How to keep your garden interesting in the winter

Anyone can achieve a beautiful, colourful summer garden whether it’s a carefully planned herbaceous border or pots of annuals, but to keep your garden interesting in winter and inviting enough to tempt you outside in the cold, that’s a really tricky one! You also want to consider the view from your house, and the rooms that overlook your front and back gardens.

As a basis you need to include a certain amount of evergreens to keep a good overall structure, those that do drop their leaves should have elegant structures, colourful bark or winter berries.

Cornus alba ‘Sibirica’ is a medium sized shrub with stems that become brilliant red in winter.

Cotoneaster horizontalis is a climbing shrub with bright berries in autumn to early winter.

Callicarpa bodinieri var. giraldii has stunning purple berries.

Acer griseum the Paper-bark Maple has beautiful autumn leaves and fascinating peeling bark.

Buxus sempervirens look good all year round clipped into balls, low hedges or topiary.

Try adding another layer to your garden with sculptures, salvages items such as old chimney pots, or sculptural plant supports, that will look good when they are not covered in plants.

Choose structures with interesting shapes that will look good in the winter.

Make use of areas under deciduous trees and shrubs to plant winter flowering bulbs  like snowdrops or hellebores which start flowering in February. One of the main problems with a winter garden is bare earth. Planting densely will help keep areas covered, but if you have to leave and area of earth bare, make sure you mulch to protect it through the winter and it also looks much neater.

And finally, don’t forget to include some winter flowering shrubs such as camellia, honeysuckle, daphne odora and mahonia.

Here are some ideas for winter plants from Crocus

Late summer colour – plants keep your garden flowering in August

Don’t let you garden run out of steam after the mid-summer flowering season of June and July comes to an end. You can really end the summer on a crescendo of hot colours (like this echinacea below) to hopefully go with the hot weather – fingers crossed. Don’t forget to keep dead-heading to extend the flowering period.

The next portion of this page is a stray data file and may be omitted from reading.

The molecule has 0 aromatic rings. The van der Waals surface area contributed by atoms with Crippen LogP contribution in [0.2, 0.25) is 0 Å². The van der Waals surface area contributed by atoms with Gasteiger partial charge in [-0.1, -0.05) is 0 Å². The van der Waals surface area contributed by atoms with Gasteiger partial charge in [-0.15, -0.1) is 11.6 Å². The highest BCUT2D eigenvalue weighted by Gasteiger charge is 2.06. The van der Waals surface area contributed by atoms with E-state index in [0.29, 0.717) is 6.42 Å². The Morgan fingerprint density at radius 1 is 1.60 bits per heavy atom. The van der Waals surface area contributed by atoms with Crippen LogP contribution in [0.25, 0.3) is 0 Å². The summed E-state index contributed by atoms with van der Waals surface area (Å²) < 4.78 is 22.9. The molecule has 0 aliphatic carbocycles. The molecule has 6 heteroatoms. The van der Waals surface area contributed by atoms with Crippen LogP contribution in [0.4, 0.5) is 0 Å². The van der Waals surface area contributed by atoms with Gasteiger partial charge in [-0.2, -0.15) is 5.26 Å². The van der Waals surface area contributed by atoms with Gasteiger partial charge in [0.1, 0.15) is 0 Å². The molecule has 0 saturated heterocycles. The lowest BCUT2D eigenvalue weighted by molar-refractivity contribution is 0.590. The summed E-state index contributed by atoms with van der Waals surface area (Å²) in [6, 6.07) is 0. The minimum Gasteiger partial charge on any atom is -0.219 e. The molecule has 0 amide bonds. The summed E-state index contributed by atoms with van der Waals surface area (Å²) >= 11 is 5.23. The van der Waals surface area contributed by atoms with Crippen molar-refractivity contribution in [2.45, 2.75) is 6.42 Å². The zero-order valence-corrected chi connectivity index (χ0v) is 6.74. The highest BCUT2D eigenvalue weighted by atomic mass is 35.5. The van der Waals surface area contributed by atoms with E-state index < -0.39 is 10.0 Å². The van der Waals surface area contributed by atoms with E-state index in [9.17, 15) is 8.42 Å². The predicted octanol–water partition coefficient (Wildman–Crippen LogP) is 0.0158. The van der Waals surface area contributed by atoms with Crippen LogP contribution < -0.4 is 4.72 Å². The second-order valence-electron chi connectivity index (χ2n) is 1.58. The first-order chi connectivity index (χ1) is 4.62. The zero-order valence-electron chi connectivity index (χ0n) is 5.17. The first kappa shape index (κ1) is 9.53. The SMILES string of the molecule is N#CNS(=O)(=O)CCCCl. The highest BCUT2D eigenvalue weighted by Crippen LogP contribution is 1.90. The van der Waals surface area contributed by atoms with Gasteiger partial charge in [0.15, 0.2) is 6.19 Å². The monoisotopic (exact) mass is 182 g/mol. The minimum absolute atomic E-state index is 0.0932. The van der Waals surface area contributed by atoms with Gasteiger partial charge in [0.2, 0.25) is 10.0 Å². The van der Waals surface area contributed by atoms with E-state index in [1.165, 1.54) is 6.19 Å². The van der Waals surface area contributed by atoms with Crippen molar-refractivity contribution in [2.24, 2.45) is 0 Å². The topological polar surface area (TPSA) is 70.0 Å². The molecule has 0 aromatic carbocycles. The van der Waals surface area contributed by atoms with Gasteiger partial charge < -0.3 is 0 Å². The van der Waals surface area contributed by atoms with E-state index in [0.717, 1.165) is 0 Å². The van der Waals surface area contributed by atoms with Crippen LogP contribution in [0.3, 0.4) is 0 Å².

Here are some of the plants doing really well in my garden at the moment… on the left is Phlox Davidii with Penstemon Raven, on the right Sedum Purple Emperor is just coming into flower.

This Echinops Veitchs Blue (globe thistle) is also just bursting into bloom.

Here are some more ideas for late summer flowering plants…

Best plants for attracting bees into your garden this summer

Diminishing numbers of bees is a real problem – bumble, honey and solitary bees are all in decline. This is down to a loss of habitat as hedgerows and wild flower meadows are all disappearing fast and many pesticides just kill them.

Best plants for bees

Our gardens now need to become refuges for bees, which we need to attract into our gardens to feed. You can do this by adding the right plants. Different bees have different plant requirements, so it’s best to grow the widest range of plants possible for them, over as long a period as possible. You can download a full list from the RHS website, choose some from each month so they have a steady supply. Here are some suggestions for things that are flowering right now…

Plant combinations – using yellow flowers in your borders

I have in the past avoided using yellow flowers in my borders, sticking to the tried and tested pink and blue pastel colour scheme. Yellow always seemed to appear a bit too brash. But on a visit to Mottisfont Abbey gardens last month I was bowled over by the stunning combinations they use with yellows blues and purples.

Here they have used nepeta, stachys byzantia and salvia with the pale yellow sisyrinchium striatum and lime-yellow achemilla mollis. Looks absolutely beautiful.